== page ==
What's your style? (Don't tell me you don't have one!)

Recently our family has been watching the new TV dramatisation of the 1979 novel Puberty Blues. The girls watch the girls and notice how little has changed; my wife and I watch the fashions and are very pleased that some things, namely shorts and hairstyles, have changed. The show reminds me of one of the nice ironies of school uniforms: that no matter how ‘uniform’ a school wants its pupils to look, the kids will always find a way to add a touch of their own style to their ‘look’.

The English language is a bit like that. English is ‘governed’ by a set of grammatical rules. While these are constantly debated at the fringes, most of those rules are fairly widely understood and used. Examples are starting a sentence with a capital, ending a sentence with a full stop, and including a subject, verb and object in each sentence. Just as a uniform helps a bleery-eyed teenager know what they have to wear each morning, our grammatical rules make it easier for us to understand what we’re reading. (Take note, texters/Tweeters/Facebookers)

However, it doesn’t end there. There are other areas of the English language where things are not so clear, and where you can make your own decisions. What we’re talking about here is style, as opposed to rules. Simple examples of style choice are whether to use (brackets) or – dashes – to separate asides from the main flow of a sentence, or whether to use ‘single quotes’ or “double quotes” around direct speech. Use of British or American spellings is another style choice. Within an organisation, style can include design elements such as fonts and colours.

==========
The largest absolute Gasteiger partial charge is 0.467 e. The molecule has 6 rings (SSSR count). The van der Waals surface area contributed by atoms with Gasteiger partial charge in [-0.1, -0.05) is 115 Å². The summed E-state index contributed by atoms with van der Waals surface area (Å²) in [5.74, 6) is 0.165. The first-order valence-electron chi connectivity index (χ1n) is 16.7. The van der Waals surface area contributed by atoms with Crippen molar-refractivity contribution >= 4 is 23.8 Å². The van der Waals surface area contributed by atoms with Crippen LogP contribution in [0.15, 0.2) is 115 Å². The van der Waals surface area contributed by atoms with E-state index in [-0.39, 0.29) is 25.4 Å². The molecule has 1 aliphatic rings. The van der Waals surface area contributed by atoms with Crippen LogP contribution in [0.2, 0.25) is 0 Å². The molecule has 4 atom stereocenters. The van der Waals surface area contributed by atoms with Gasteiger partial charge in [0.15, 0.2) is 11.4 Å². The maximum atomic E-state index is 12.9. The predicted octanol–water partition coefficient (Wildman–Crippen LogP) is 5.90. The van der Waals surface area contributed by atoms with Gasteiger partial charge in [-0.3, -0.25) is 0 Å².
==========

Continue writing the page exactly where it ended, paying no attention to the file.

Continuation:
You can push style as far as you like while staying within, or at least close to, the rules. (Hitch the skirt up, but not too high; grow a mullet if you have to, but don’t let it get too long. And as for nose rings ...)

The most important thing about your style – as every attention-seeking teenager knows – is less the choices you make, more how consistent you are in applying those choices. Consistency demonstrates that you have given your style some thought, which at school builds a stronger individual presence, and in business makes you and your organisation look a whole lot more professional. At the very least, make sure a consistent style is used on every individual document or website.

The best way to manage styles within an organisation is to build up a ‘style guide’ – essentially a list of all the style choices you have made – which is accessible to everyone. Alternatively, you can use an existing style guide, such as the Australian Style manual or the New Oxford Style Manual.

If you’ve never given style a second thought, then perhaps now is the time to do so. You don’t want to be the daggy one in the schoolyard do you?

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